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Getting back behind the wheel


Are you driven to drive again?
Driving plays a big role in how we see ourselves and our emotional recovery. But changes due a stroke can challenge our continued ability to drive safely, and driving is a complex and multifaceted task that can be cognitively demanding at times.

Your physician sometimes reports that you had a stroke to the DMV.
  • If so, your license will be places on suspension. 
  • If not, you -- or a family member -- can report your stroke.
In either case. you must then submit a medical clearance form from your doctor to the DMV. Assuming the doctor says you can, you will have to be retested through the DMV.

Here are some helpful links:
Of course, until you can drive again, you will have to be driven. Check out this helpful site: Transportation Guide for Seniors and Disabled.

Modifying your car
State law may require that a driving rehabilitation specialist give a prescription for vehicle modifications. Here are the common car modifications (as explained in this article):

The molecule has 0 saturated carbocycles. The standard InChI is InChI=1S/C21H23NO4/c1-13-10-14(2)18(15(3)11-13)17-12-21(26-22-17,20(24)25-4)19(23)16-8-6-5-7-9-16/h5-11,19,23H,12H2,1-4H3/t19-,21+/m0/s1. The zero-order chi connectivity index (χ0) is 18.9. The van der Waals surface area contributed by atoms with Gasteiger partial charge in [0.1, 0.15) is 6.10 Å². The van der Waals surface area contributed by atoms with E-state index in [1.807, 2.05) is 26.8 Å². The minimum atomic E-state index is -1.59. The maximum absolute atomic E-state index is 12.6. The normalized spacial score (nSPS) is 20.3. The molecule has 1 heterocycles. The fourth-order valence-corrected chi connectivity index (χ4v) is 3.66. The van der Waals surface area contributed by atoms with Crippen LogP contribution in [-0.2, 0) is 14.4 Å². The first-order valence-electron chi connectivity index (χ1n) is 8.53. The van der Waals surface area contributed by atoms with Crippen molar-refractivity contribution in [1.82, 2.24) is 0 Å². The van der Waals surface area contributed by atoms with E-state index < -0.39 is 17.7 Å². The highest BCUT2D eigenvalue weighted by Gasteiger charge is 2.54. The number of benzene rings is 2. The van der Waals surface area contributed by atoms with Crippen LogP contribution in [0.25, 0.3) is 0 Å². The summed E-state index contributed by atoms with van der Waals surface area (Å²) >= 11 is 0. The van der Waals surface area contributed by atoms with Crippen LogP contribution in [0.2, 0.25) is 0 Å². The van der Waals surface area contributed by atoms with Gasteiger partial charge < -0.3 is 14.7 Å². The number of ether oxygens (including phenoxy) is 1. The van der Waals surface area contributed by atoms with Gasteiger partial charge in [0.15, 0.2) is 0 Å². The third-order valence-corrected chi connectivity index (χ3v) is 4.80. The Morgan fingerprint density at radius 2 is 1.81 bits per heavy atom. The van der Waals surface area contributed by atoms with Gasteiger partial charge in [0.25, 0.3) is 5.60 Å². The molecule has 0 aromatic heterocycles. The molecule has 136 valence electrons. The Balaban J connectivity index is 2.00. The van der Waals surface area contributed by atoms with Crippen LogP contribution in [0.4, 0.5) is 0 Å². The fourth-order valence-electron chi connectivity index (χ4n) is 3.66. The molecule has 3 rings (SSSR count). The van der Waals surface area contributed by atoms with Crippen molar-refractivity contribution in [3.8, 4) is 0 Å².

• Weakness of the right leg: If the stroke survivor can’t transition from the brake to the accelerator, a mechanic can install a left-foot accelerator that allows the person to drive using his or her left foot. It’s a fairly simple adaptation that costs about $500.
  • Weakness of upper extremity: If the left arm is impaired and the person can’t signal turns, there’s a crossover signal device that maneuvers the signal to the right side of the steering wheel. It costs about $100. The mechanic can also install a spinner knob on the steering wheel, which allows the person to steer safely with one hand. It also costs about $100.
  • Visual perception impairments: There are accessories that can be attached to mirrors to eliminate blind spots. If the stroke survivor has double vision, a neuro-ophthalmologist can prescribe special glasses that might alleviate the problem.
Any vehicle modification should be installed by a professional with special expertise in this area. Most of these dealers belong to the National Mobility Equipment Dealers Association (NMEDA). When looking to purchase vehicle modifications, look for a NMEDA-QAP dealer. Your occupational therapist should be able to suggest mobility dealers in your area.

The best modification of your car, of course, is your disabled-person parking placard, which is free. Contact your state DMV for more info.

FYI, this is what happens when you park in a handicap spot illegally in Brazil: